To ask Her Majesty’s Government what consideration they have given to providing extra support for family carers given the delay to social care reforms.
On behalf of my noble friend, and with her permission, I beg leave to ask the Question standing in her name on the Order Paper.
My Lords, we recognise that family carers play a vital role. When we announced an additional £4.5 billion over three years for social care, it included a commitment to take steps to ensure unpaid carers have the support, advice and respite they need. We will publish a White Paper later this year with more detail. The Health and Care Bill also places a duty on integrated care boards to promote the involvement of unpaid carers.
My Lords, the Minister has acknowledged that our 1.6 million unpaid carers are reporting high levels of fatigue and stress and are worn out and exhausted by caring during Covid-19. On average, carers have lost 25 hours a month of crucial support over the past 18 months, and 81% are providing more care. Essential daily support services for them and their loved ones are still not up and running in many areas. Was it not therefore reasonable for carers to have expected immediate funding support from the Prime Minister’s health and social care funding announcements last week? The situation is desperate and needs addressing now, not just with more kind words and another “White Paper tomorrow” promise.
My Lords, I do acknowledge the pressures on unpaid carers and pay tribute to the incredible contribution they have made during these very difficult 18 months. We are continuing to work with local authorities, in collaboration with ADASS and MHCLG, to support local authorities in meeting their duties, particularly in the area of respite, which the noble Baroness rightly pointed out. We have also made contributions to Carers Trust, Carers UK and to “See, Hear, Respond” services to support unpaid carers. In the long term, our commitment is to social care reform and the financial proposition that we will bring forward in the White Paper.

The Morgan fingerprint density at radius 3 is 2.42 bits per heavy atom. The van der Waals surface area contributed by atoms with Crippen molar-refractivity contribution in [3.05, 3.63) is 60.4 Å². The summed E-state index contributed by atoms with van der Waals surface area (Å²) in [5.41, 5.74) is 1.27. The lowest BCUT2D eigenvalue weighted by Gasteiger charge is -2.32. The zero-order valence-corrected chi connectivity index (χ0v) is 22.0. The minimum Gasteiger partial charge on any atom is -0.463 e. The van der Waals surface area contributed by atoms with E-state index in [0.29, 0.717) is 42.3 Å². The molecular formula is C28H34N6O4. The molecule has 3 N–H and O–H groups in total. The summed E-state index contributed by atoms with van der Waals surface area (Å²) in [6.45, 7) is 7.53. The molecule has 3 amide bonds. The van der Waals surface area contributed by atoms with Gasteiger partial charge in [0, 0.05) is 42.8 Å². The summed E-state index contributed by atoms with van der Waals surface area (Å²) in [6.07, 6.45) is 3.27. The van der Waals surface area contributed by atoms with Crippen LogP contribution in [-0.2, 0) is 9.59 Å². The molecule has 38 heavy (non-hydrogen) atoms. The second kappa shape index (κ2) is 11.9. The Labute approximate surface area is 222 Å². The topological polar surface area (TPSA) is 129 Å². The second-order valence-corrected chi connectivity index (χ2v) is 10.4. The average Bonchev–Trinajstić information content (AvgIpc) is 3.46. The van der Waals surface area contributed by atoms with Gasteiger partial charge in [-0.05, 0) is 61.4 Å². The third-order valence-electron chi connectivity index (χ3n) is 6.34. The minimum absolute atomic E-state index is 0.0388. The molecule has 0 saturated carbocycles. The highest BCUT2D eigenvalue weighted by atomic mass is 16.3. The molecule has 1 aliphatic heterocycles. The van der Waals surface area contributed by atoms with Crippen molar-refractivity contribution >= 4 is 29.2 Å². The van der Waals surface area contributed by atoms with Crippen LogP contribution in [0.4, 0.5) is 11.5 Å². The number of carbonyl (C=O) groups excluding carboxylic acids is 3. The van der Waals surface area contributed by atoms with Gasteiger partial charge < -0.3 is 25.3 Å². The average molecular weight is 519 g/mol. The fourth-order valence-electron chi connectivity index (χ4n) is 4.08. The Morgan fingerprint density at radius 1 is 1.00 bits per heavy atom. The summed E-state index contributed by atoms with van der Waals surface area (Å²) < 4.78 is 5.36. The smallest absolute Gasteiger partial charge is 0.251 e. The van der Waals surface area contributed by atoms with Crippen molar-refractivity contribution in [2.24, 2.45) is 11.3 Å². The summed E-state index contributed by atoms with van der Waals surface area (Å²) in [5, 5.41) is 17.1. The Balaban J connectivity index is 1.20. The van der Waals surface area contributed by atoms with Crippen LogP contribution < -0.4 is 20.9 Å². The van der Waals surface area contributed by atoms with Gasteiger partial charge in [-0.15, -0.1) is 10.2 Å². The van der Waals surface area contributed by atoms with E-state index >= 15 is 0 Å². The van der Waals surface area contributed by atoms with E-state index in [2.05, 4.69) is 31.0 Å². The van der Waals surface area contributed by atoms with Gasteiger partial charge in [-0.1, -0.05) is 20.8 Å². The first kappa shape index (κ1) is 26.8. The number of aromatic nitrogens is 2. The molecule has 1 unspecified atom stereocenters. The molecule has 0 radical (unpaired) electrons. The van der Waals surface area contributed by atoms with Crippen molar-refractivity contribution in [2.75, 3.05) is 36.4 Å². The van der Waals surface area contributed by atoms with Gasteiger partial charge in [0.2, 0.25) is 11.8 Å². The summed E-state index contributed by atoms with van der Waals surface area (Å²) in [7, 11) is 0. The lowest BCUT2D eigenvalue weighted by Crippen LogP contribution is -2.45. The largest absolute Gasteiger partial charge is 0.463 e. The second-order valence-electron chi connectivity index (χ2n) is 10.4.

My Lords, would my noble friend confirm that he just said there would be only £1.5 billion a year going to social care from the large increase in national insurance? Can he confirm that nearly half of that will be absorbed by the need to pay for the extension of free social care to those with valuable homes? That means that nothing will be left to help domestic carers.
My Lords, the maths that my noble friend has done is a little bit premature. The White Paper will come out later this year; it will spell out the precise financial arrangements, and I am looking forward to that.
My Lords, the Minister has already indicated an understanding that many carers sacrifice a huge part of their lives in trying to care for a loved one. Many of the community support services that used to be available are no longer available. When these arrangements break down and a crisis occurs, it is understandable that the only option left is to call an ambulance, which places increased pressure on the health service. Will the Minister champion a new approach, which is this: “Protect the NHS by supporting carers”?
Yes, I would endorse that sentiment. That has been one of the learnings of the pandemic. It is instinctively true in any case, and the evidence base during the pandemic was quite right. They are interlinked; that is one of the reasons we are bringing forward a Health and Social Care Bill that brings both services much closer together and brings a responsibility on the ICSs to combine health and social care at the same time. Our population-wide measures will try to bring those care responsibilities much closer together, as the noble Lord suggested.